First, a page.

“Tomauto” Innovation: Ford and Heinz Partner to Develop Sustainable Vehicle Materials

Written by on June 11, 2014 in Entrepreneurship, Tech, World - No comments

Day 2, @Ford #FordGreen #tech event @ #NAIASTechnology makes strange bedfellows. Ford Motor Co. has formed a partnership with H.J. Heinz Company to research the potential of tomato fibers in the development of sustainable composite materials for vehicles. Researchers at Ford and Heinz will explore how the inedible byproducts such as dried tomato skins of the more than two million tons of tomatoes used by Heinz each year can be recycled to help produce sustainable wiring brackets and storage bins in Ford vehicles.

Ford has been looking for innovative solutions to develop strong, lightweight materials that meet its vehicle requirements, while at the same time reducing the company’s environmental footprint. About two years ago, Ford began collaborating with Heinz and a few other leading companies to promote the development of a 100 percent plant-based plastic that could be used to produce everything from fabric to packaging and cut down the environmental impact.

Researchers at Heinz were trying to find innovative ways to recycle and repurpose tomato byproducts such as peels, stems and seed from the more than two million tons of tomatoes the company uses each year to produce its flagship product: Heinz ketchup. Leaders at Heinz turned to Ford. Both companies are now excited about the possibilities that their collaboration could bring about in terms of advanced sustainable 100% bio-plastic materials.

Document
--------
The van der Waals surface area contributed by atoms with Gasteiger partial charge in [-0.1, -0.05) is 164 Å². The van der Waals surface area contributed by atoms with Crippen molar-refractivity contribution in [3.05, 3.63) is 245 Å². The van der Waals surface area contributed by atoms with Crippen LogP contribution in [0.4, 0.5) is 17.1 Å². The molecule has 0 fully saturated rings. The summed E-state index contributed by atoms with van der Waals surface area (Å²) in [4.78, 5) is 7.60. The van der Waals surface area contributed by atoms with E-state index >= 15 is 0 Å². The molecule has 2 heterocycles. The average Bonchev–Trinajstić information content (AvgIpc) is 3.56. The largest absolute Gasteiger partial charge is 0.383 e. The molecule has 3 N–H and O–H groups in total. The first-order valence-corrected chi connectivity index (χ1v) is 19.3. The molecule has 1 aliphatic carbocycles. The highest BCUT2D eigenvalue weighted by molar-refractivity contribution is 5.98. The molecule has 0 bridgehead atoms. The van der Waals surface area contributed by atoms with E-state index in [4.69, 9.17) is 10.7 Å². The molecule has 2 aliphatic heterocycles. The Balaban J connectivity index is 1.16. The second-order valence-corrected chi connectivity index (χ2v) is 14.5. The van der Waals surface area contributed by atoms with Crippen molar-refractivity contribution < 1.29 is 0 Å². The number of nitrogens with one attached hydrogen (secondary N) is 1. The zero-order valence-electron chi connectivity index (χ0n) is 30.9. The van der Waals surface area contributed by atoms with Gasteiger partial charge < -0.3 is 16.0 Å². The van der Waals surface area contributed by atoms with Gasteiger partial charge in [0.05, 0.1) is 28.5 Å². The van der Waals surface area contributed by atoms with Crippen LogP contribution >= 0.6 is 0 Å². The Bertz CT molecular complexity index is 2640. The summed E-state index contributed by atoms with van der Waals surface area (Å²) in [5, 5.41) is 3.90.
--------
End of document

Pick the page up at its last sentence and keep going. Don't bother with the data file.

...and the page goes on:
Ford is committed to accelerating the development of fuel-efficient vehicle technology worldwide. At the same time, reducing, reusing and recycling is a part of the company’s global sustainability strategy to lessen its environmental impact. Ford has already increased its use of recycled non-metal and bio-based materials in recent years. With cellulose fiber-reinforced console components and rice hull-filled electrical cowl brackets introduced in the last year, Ford’s bio-based portfolio now includes eight materials in production.

Source: Ford Press Release

Image Credit: Flickr via Nicole Yeary

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